Rotating 3D molecular model of antimony pentachloride.

Hydrogen Fuel Tank

Molecular model of the highly toxic stibine (antimony trihydride). (Image: Ben Mills)


Appearance and Characteristics

Harmful effects:

Like arsenic, which sits directly above it in the periodic table, the toxicity of antimony and its compounds varies according to the chemical state of the element. Many of the salts are carcinogenic.

The metallic form is considered to be less active whereas stibine (SbH3) and stibnite (Sb2S3) are extremely toxic.(5) Antimony is toxic and immediately dangerous to life or health at 50 mg m-3 or above. (6)

Exposure to 9 milligrams per cubic meter of air (mg/m3) of antimony as stibnite for a long time can irritate your eyes, skin, and lungs. Breathing 2 mg/m3 of antimony for a long time can cause problems with the lungs (pneumoconiosis) heart problems (altered electrocardiograms), stomach pain, diarrhea, vomiting and stomach ulcers. People who drank over 19 ppm of antimony in one sitting vomited. (7)

Characteristics:

Antimony is metalloid, so it has some metallic properties but not enough to be classified as a true metal. Physically, it behaves like sulfur while chemically it is more metallic. (1)

Antimony’s electrical and thermal conductivity are lower than most metals’ conductivities.

Antimony is a brittle, fusible, crystalline solid. It is easily powdered.

Antimony also has the unusual property that (like water) it expands as it freezes. Four other elements expand when they freeze; silicon, bismuth, gallium and germanium.

In addition to the usual form of antimony, there are three allotropes: yellow crystalline, amorphous black, and explosive.

Uses of Antimony

The major use of antimony is in lead alloys – mainly for use in batteries – adding hardness and smoothness of finish. The higher the proportion of antimony in the alloy, the harder and more brittle it will be. Alloys made with antimony expand on cooling, retaining the finer details of molds. Antimony alloys are therefore used in making typefaces for clear, sharp printing.

Babbit metals, used for machinery bearings, are alloys of lead, tin, copper and antimony. These metals are hard but slippery and so ideal for use as bearings. (8)

Antimony is used in the semiconductor industry as an n-type dopant for silicon.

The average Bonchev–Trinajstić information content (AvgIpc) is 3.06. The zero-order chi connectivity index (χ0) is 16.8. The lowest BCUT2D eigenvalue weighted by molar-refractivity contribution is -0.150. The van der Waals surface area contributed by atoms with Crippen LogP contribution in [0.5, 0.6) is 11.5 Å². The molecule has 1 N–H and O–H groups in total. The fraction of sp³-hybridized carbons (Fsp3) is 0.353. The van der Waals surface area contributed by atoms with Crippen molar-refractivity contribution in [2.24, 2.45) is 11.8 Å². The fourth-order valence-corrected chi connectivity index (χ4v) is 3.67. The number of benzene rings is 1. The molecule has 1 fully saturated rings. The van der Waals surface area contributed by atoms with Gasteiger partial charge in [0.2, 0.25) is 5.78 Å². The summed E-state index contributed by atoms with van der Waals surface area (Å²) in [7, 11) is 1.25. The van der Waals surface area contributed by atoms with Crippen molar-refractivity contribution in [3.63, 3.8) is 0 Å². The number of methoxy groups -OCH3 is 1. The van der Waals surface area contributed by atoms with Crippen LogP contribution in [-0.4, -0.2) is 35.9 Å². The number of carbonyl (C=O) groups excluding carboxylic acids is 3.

Antimony trioxide is used as a flame retardant in adhesives, plastics, rubber and textiles.

Abundance and Isotopes

Abundance earth’s crust: 0.2 parts per million by weight, 0.03 parts per million by moles

Abundance solar system: 950 parts per billion by weight, 10 parts per trillion by moles

Cost, pure: $4.5 per 100g

Cost, bulk: $0.44 per 100g

Source: Most antimony is produced from stibnite (antimony sulfide, Sb2S3). It is also extracted as a byproduct of copper, gold and silver production.

Isotopes: 31 whose half-lives are known, mass numbers 104 to 136. Of these, two are stable and found naturally in the percentages shown: 121Sb (57.36%) and 123Sb (42.64%).

References

1. Robert E. Krebs, The history and use of our earth’s chemical elements: a reference guide., (2006) p219. Greenwood Publishing Group
2. Thomas Thomson, The history of chemistry, Volume 1, (1830) p74. (ebook digitized by Google)
3. Vannoccio Biringuccio, The Pirotechnia of Vannoccio Biringuccio, translated by Cyril Stanley Smith and Martha Teach Gnudi, (1990) p201. Dover Publications
4. Mahadev M. Kumbar, Chemistry in a Day of Student’s Life, (2003) p179. iUniverse
5. http://www.nrc-cnrc.gc.ca/eng/education/elements/el/sb.html
6. http://www.osha.gov/dts/chemicalsampling/data/CH_219100.html
7. http://www.atsdr.cdc.gov/toxprofiles/tp23.pdf
8. George Stuart Brady, Henry R. Clauser, John A. Vaccari Materials Handbook., (2002) p74. McGraw Hill Professional
9. Jeffrey H. Tigay, Introduction to the Bible
10. Sir Ernest Alfred Wallis Budge, An Egyptian hieroglyphic dictionary., 1978, p329, Dover Publications.
11. Chung Yu Wagn, Antimony, 1919, p10-12, Charles Griffin and Co. Ltd. (pdf document).